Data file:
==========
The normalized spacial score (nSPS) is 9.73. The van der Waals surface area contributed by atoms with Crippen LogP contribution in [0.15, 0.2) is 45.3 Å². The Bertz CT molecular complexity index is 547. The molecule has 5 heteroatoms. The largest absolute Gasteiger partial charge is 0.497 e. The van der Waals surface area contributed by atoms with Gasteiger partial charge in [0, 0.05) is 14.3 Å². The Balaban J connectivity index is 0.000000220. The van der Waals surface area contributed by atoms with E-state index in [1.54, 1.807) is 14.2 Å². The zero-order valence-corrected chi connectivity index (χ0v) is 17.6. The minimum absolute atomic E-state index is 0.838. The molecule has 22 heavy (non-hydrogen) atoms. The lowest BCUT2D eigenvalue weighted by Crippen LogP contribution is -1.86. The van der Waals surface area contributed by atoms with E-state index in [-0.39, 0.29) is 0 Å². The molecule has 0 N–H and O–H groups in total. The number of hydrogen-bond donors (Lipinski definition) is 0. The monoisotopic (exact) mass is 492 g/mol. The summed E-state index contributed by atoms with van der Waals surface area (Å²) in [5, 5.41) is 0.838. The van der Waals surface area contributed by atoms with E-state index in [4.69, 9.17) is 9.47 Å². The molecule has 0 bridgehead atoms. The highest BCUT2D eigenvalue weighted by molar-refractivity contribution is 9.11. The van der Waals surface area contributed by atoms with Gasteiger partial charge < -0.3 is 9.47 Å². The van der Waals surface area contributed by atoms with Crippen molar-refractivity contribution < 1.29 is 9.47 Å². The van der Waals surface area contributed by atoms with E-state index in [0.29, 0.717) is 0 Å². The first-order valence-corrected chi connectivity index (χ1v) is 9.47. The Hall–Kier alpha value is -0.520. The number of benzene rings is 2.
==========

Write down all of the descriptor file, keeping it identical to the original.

The normalized spacial score (nSPS) is 9.73. The van der Waals surface area contributed by atoms with Crippen LogP contribution in [0.15, 0.2) is 45.3 Å². The Bertz CT molecular complexity index is 547. The molecule has 5 heteroatoms. The largest absolute Gasteiger partial charge is 0.497 e. The van der Waals surface area contributed by atoms with Gasteiger partial charge in [0, 0.05) is 14.3 Å². The Balaban J connectivity index is 0.000000220. The van der Waals surface area contributed by atoms with E-state index in [1.54, 1.807) is 14.2 Å². The zero-order valence-corrected chi connectivity index (χ0v) is 17.6. The minimum absolute atomic E-state index is 0.838. The molecule has 22 heavy (non-hydrogen) atoms. The lowest BCUT2D eigenvalue weighted by Crippen LogP contribution is -1.86. The van der Waals surface area contributed by atoms with E-state index in [-0.39, 0.29) is 0 Å². The molecule has 0 N–H and O–H groups in total. The number of hydrogen-bond donors (Lipinski definition) is 0. The monoisotopic (exact) mass is 492 g/mol. The summed E-state index contributed by atoms with van der Waals surface area (Å²) in [5, 5.41) is 0.838. The van der Waals surface area contributed by atoms with E-state index in [4.69, 9.17) is 9.47 Å². The molecule has 0 bridgehead atoms. The highest BCUT2D eigenvalue weighted by molar-refractivity contribution is 9.11. The van der Waals surface area contributed by atoms with Gasteiger partial charge < -0.3 is 9.47 Å². The van der Waals surface area contributed by atoms with Crippen molar-refractivity contribution < 1.29 is 9.47 Å². The van der Waals surface area contributed by atoms with E-state index in [0.29, 0.717) is 0 Å². The first-order valence-corrected chi connectivity index (χ1v) is 9.47. The Hall–Kier alpha value is -0.520. The number of benzene rings is 2.